This is the story of how a small nonprofit with no social media experience used the power of storytelling to raise $12,000 in 12 days
Smoky Mountain Meals on Wheels is located in Maryville, TN. They provide home-delivered meals to seniors in Blount County and that’s just the start.
They also provide groceries for special circumstances, pet food to home-bound seniors, and often connect folks with other community services.
As you can imagine, they have great stories. They have some great photos, too.
In October of 2015, they started a Facebook page. They didn’t really know what to do with it, so we worked out a plan of what to post and when, including stories, updates, and photos. Their audience started to slowly build, and even now they only have 190 “Likes.”
One of the things that’s hardest for program director Lynnda Manville is the waiting list. Knowing there are seniors who desperately need their services is gut-wrenching for Lynnda and her team.
So, Lynnda decided to create a Christmas campaign just for Facebook and put the focus on the waiting list. Her idea – 12 Seniors of Christmas.
She wanted to tell the story of 12 people waiting to receive meals so the public could really understand their situation and maybe even make a donation to get them off the waiting list. She knew that stories are powerful and it’s easy to tune out numbers, but not easy to ignore stories of specific people. It’s human nature.
She began the campaign with a teaser. Here’s what she posted on December 10, 2015:
The next day, as promised, she shared the story of Ellie.
It didn’t take long for people to “Like” the post and start sharing.
The next day, she posted a couple, seniors #2 and #3. And look at the update she was able to share!
She got Ellie sponsored in ONE DAY!!
As the days went by, she kept telling stories. And people kept giving.
She didn’t just share stories. She shared some great photos like this one:
Lynnda got really good at tugging at the heart strings. Get your hanky ready for this update:
As Lynnda shared these stories, people continued to comment, share, and donate.
And others took notice. The local ABC station picked up the story…
Of course, that drew more attention to the cause, and right at the holidays!
Soon, it was time for the last story:
She did it. Twelve stories in 12 days. The campaign was a wrap.
The next day, she posted this:
When all was said and done, they raised over $10,000 on Facebook with this simple campaign. Without a large audience. Without any fancy graphics. And without spending any money.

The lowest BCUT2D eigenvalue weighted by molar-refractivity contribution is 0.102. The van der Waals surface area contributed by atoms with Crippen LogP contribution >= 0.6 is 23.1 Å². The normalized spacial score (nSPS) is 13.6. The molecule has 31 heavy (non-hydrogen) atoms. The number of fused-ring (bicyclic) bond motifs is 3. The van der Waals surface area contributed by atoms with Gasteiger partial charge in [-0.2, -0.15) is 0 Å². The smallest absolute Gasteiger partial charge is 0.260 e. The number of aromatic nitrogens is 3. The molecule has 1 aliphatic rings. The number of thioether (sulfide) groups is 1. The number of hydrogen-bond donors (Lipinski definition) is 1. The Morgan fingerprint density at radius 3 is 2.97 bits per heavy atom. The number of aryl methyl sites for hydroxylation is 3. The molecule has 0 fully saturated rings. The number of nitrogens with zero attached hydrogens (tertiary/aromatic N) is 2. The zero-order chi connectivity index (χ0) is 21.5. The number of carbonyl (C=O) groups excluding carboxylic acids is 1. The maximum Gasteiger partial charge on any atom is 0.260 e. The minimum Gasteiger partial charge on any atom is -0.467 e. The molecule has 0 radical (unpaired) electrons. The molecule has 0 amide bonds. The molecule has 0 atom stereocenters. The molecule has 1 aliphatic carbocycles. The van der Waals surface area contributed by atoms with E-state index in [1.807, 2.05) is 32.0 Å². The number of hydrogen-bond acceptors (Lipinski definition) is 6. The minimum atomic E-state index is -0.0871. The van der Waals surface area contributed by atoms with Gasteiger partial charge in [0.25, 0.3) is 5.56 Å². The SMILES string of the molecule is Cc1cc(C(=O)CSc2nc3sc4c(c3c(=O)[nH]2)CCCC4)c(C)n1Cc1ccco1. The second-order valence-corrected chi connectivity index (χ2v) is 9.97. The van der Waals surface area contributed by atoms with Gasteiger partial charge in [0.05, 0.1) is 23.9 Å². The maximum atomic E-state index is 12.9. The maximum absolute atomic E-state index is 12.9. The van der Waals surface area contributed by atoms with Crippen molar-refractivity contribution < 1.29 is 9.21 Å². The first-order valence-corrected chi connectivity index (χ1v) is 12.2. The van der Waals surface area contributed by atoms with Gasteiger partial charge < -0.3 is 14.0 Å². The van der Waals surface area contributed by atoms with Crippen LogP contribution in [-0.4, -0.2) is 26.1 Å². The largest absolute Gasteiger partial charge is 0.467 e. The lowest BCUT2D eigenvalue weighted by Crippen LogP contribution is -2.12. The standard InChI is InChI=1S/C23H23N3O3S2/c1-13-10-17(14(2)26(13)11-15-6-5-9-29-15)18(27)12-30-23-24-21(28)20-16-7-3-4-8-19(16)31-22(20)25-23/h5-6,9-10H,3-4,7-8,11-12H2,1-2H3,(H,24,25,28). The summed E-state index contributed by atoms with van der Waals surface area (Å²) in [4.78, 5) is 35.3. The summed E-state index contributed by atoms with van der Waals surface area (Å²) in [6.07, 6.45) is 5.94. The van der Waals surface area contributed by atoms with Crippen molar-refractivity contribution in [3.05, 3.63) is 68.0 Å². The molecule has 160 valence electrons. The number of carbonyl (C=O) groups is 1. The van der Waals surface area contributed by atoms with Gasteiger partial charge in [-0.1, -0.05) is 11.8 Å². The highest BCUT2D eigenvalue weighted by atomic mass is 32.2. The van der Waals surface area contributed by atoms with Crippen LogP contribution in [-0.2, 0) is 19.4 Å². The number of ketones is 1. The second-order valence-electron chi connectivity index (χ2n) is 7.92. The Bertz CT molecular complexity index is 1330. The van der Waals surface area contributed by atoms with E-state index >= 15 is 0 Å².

onth. Those folks are now covered for almost a year and a half!
Kudos to Lynnda and her team for trying something new and for following my advice on story telling!
Why did it work?
First, she told gut-tugging stories about real people. The stories focused on the person and didn’t say much about the nonprofit (did you notice that?). When you start talking more about the organization, people tune out. Donors want to know about the lives being changed.
Second, the gap was clearly identified. She talked about the people on the waiting list and what it would cost to get them off it. For $3/meal they can provide a hot meal to someone needing it. Just $60 a month sponsors a senior. Can’t get more clear than that.
Third, there was a clear call to action long with a link to the website for donations. “Please consider donating. www.smokymountainmow.org”
Fourth, she were consistent in posting. She consistently showed up with a story and people began to look for them. Did she have other work to do? Yes.
Would it have been easy to get 2 or 3 stories posted then stop? Yes. But, results after the first post and that helped motivate her to keep going, along with her passionate commitment to eliminate the waiting list.
Fifth, and maybe most importantly, she gave frequent updates. Donors like to know what their money making possible. Lynnda was good to post frequent updates about seniors being sponsored.
When all was said and done, they raised over $12,000 from this campaign. The original goal was to get 12 seniors sponsored for $60/m